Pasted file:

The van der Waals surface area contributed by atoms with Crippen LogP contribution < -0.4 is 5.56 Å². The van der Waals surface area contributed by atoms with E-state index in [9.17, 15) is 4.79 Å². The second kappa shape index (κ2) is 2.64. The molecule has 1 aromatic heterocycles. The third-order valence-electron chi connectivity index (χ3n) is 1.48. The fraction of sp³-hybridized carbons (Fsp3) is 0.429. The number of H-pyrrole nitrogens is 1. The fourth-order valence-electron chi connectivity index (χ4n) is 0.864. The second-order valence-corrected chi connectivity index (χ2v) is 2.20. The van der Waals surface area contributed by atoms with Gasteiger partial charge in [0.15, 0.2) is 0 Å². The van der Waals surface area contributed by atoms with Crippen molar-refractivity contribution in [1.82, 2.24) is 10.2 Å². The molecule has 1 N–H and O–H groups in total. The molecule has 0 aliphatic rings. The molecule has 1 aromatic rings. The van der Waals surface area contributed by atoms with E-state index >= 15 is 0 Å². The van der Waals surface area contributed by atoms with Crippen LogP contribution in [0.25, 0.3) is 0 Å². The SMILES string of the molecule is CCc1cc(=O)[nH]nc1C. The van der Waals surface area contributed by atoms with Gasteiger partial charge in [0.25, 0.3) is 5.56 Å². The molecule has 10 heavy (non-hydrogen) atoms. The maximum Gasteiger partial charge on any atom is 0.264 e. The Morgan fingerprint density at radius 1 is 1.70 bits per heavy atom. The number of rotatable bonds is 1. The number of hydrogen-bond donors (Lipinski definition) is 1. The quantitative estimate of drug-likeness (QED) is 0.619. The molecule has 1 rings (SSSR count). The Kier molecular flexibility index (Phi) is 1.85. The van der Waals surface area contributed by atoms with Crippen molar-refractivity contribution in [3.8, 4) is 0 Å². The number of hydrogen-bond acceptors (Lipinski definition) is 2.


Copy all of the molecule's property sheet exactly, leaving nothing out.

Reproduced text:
The van der Waals surface area contributed by atoms with Crippen LogP contribution < -0.4 is 5.56 Å². The van der Waals surface area contributed by atoms with E-state index in [9.17, 15) is 4.79 Å². The second kappa shape index (κ2) is 2.64. The molecule has 1 aromatic heterocycles. The third-order valence-electron chi connectivity index (χ3n) is 1.48. The fraction of sp³-hybridized carbons (Fsp3) is 0.429. The number of H-pyrrole nitrogens is 1. The fourth-order valence-electron chi connectivity index (χ4n) is 0.864. The second-order valence-corrected chi connectivity index (χ2v) is 2.20. The van der Waals surface area contributed by atoms with Gasteiger partial charge in [0.15, 0.2) is 0 Å². The van der Waals surface area contributed by atoms with Crippen molar-refractivity contribution in [1.82, 2.24) is 10.2 Å². The molecule has 1 N–H and O–H groups in total. The molecule has 0 aliphatic rings. The molecule has 1 aromatic rings. The van der Waals surface area contributed by atoms with E-state index >= 15 is 0 Å². The van der Waals surface area contributed by atoms with Crippen LogP contribution in [0.25, 0.3) is 0 Å². The SMILES string of the molecule is CCc1cc(=O)[nH]nc1C. The van der Waals surface area contributed by atoms with Gasteiger partial charge in [0.25, 0.3) is 5.56 Å². The molecule has 10 heavy (non-hydrogen) atoms. The maximum Gasteiger partial charge on any atom is 0.264 e. The Morgan fingerprint density at radius 1 is 1.70 bits per heavy atom. The number of rotatable bonds is 1. The number of hydrogen-bond donors (Lipinski definition) is 1. The quantitative estimate of drug-likeness (QED) is 0.619. The molecule has 1 rings (SSSR count). The Kier molecular flexibility index (Phi) is 1.85. The van der Waals surface area contributed by atoms with Crippen molar-refractivity contribution in [3.8, 4) is 0 Å². The number of hydrogen-bond acceptors (Lipinski definition) is 2.